Mixing With Sony MDR-7506 Headphones

Nov 07, 2022
Mixing With Sony MDR-7506 Headphones


In this post, I want to do a detailed breakdown of the Sony MDR-7506 headphones.They are such a popular choice for beginner producers and mixing engineers because of it's cost and quality. We'll be discussing the use of the 7506 wth producing and mixing but we'll tailor more to mixing on the Sony MDR-7506.

We'll take a look at the advantages and disadvantages of the Sony MDR-5706 but also look at the comfort and build quality as well.

I don't know about you, but when I'm mixing with headphones, of course I want to make sure the sound quality is good but I also think it's really important that they're comfortable and I can wear them for an extended period of time without hurting my hears.



History Of The Sony MDR-7506

For all you history buffs out there, the Sony MDR-7506 was built in 1991, after its predecessor, the Sony MDR-V6 . You might be familiar with the MDR-V6 from seeing DJs wear them. They were super popular among the DJ crowd in the 80s.

For interest sake, take a look at the MDR-V6 and how the compare to the modern MDR-7506. I mean, they look different but hardly though, right?


Original Sony MDR-V6



Modern Sony MDR-7506


They are a classic, industry-standard pair of headphones that have been almost unchanged for three decades. If you go to any recording studio, you’ll likely find at least one pair due to their affordable price, flat frequency response, and compact, foldable design. We'll get into all of this soon.



Advantages Of Mixing With The Sony MDR-7506

The Sony MDR-7506 has a pretty flat frequency response and good sound quality, even for being such an affordable pair of headphones. Because of their deep-bass response and high-frequency boosts, they are great for picking out clicks, pops, low rumbles and other undesired noises in the mix.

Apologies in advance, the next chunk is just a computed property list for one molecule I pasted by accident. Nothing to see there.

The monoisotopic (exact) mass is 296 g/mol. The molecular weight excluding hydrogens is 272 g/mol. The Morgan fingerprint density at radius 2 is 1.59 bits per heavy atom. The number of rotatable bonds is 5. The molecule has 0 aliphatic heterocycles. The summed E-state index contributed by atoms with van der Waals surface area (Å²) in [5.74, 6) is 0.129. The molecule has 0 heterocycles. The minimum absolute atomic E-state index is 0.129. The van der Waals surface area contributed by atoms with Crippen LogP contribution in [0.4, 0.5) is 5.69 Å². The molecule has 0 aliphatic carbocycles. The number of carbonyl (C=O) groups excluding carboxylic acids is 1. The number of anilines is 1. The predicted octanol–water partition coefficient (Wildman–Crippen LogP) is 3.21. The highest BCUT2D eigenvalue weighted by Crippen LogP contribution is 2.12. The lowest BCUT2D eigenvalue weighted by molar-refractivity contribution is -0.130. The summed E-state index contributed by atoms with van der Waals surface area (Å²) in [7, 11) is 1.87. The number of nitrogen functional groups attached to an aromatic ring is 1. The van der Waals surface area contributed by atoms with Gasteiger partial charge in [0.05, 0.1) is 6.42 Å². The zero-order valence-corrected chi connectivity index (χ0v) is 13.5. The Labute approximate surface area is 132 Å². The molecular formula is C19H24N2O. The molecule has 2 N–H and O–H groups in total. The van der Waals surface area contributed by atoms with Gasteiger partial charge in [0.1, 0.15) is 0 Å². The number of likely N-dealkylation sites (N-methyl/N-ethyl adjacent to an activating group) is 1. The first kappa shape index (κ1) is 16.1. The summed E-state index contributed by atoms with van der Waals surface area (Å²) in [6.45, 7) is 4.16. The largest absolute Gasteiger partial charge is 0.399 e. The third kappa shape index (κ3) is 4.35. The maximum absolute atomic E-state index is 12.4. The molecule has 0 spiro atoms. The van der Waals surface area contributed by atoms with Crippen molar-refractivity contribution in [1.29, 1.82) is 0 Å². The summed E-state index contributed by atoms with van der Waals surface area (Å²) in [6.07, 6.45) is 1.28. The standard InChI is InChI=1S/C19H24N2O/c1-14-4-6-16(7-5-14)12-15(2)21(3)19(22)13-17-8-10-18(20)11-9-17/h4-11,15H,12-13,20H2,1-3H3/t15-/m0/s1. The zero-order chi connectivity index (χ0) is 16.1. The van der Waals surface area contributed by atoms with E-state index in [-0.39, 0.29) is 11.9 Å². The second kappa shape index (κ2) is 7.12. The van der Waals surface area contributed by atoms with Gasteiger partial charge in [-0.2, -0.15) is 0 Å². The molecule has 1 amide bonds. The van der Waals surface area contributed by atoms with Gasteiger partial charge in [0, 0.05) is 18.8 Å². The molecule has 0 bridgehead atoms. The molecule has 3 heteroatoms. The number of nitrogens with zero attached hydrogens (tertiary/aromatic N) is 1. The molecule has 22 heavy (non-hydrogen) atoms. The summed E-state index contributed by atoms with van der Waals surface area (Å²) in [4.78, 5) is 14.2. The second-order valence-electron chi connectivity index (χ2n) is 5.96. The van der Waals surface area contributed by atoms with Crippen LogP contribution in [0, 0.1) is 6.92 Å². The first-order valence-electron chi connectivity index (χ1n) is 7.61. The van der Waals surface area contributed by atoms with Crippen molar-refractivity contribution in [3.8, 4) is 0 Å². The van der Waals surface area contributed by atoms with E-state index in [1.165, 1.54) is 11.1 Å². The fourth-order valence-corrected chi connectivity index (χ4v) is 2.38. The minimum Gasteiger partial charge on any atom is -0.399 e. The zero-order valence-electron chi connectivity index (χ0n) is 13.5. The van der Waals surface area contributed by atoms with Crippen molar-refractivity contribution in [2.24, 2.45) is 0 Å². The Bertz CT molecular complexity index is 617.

Take note of the image below which draws out the frequency response of the Sony MDR-7506 Headphones.




Notice the boost in bass frequencies and the mid-high range boost. This allows you to get a lot of detail but could be a concern for some mixing engineers. Sometimes that Sony MDR-7506 could be perceived as being too "bright" which has to due with their frequency response.

If you're not sure how to read or understand the frequency response graph above then I recommend checking out this video on how to setup your studio monitors. You could also take look at this video tutorial on how to use EQ which gives a good representation of frequencies.



Are the Sony MDR-7506 Noise Cancelling?

No, they are not noise cancelling headphones. However, they do a fairly good job at sound isolation. With the exception of around 60 HZ, the bass response is great and doesn’t get too boomy. 


Disadvantages Of Mixing With The Sony MDR-7506

If we're going to pick on the MDR-7506's for a but then I would say the low midrange is a little weak as compared with other headphones.

The mid and high frequencies can sound overly bright which I was mentioned above. This isn't' great because it can mislead you into thinking your mix is too bright. When it actually isn't. Whereas, more expensive headphones can be much cleaner because of flatter responses. For instance, the Beyerdynamic DT 900 Pro. These are more expensive but cost does matter with headphones. This is what they look like:

Beyerdynamic DT 900 Pro


Let's compare the frequency response for the DT 900 Pro to the Sony MDR 7506.



Take note of the image above, notice how the response is much flatter in the DT 900 Pro. Even though there are still problem areas in the Beyerdynamics's. I won't get into those in this post) you can see how a more expensive pair of headphones usually has a flatter frequency response.